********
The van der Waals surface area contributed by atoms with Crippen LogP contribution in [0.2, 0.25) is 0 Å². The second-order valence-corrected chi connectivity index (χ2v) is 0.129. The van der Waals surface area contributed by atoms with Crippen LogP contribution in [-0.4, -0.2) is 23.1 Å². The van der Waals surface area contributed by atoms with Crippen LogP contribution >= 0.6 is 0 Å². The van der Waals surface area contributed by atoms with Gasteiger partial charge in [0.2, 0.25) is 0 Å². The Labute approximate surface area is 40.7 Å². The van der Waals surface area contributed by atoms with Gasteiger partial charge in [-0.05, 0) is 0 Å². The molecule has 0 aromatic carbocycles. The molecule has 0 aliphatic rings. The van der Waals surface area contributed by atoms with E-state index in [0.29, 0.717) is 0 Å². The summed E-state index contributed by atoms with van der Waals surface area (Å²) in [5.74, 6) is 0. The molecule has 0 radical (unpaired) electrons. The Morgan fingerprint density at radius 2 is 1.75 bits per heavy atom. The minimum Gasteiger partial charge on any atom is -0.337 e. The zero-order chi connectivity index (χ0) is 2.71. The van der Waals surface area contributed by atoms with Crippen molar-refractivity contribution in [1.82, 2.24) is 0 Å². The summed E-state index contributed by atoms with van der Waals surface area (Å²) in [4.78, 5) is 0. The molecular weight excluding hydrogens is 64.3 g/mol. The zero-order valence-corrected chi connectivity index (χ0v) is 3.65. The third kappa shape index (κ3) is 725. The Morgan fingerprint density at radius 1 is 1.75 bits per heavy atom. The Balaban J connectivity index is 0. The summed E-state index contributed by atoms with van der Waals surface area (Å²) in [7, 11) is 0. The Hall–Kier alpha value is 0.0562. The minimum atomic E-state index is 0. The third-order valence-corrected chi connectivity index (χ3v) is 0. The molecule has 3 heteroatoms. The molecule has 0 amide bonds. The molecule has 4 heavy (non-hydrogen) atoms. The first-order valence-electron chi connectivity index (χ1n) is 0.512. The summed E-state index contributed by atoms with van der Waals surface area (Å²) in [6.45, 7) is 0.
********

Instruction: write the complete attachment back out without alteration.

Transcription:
The van der Waals surface area contributed by atoms with Crippen LogP contribution in [0.2, 0.25) is 0 Å². The second-order valence-corrected chi connectivity index (χ2v) is 0.129. The van der Waals surface area contributed by atoms with Crippen LogP contribution in [-0.4, -0.2) is 23.1 Å². The van der Waals surface area contributed by atoms with Crippen LogP contribution >= 0.6 is 0 Å². The van der Waals surface area contributed by atoms with Gasteiger partial charge in [0.2, 0.25) is 0 Å². The Labute approximate surface area is 40.7 Å². The van der Waals surface area contributed by atoms with Gasteiger partial charge in [-0.05, 0) is 0 Å². The molecule has 0 aromatic carbocycles. The molecule has 0 aliphatic rings. The van der Waals surface area contributed by atoms with E-state index in [0.29, 0.717) is 0 Å². The summed E-state index contributed by atoms with van der Waals surface area (Å²) in [5.74, 6) is 0. The molecule has 0 radical (unpaired) electrons. The Morgan fingerprint density at radius 2 is 1.75 bits per heavy atom. The minimum Gasteiger partial charge on any atom is -0.337 e. The zero-order chi connectivity index (χ0) is 2.71. The van der Waals surface area contributed by atoms with Crippen molar-refractivity contribution in [1.82, 2.24) is 0 Å². The summed E-state index contributed by atoms with van der Waals surface area (Å²) in [4.78, 5) is 0. The molecular weight excluding hydrogens is 64.3 g/mol. The zero-order valence-corrected chi connectivity index (χ0v) is 3.65. The third kappa shape index (κ3) is 725. The Morgan fingerprint density at radius 1 is 1.75 bits per heavy atom. The Balaban J connectivity index is 0. The summed E-state index contributed by atoms with van der Waals surface area (Å²) in [7, 11) is 0. The Hall–Kier alpha value is 0.0562. The minimum atomic E-state index is 0. The third-order valence-corrected chi connectivity index (χ3v) is 0. The molecule has 3 heteroatoms. The molecule has 0 amide bonds. The molecule has 4 heavy (non-hydrogen) atoms. The first-order valence-electron chi connectivity index (χ1n) is 0.512. The summed E-state index contributed by atoms with van der Waals surface area (Å²) in [6.45, 7) is 0.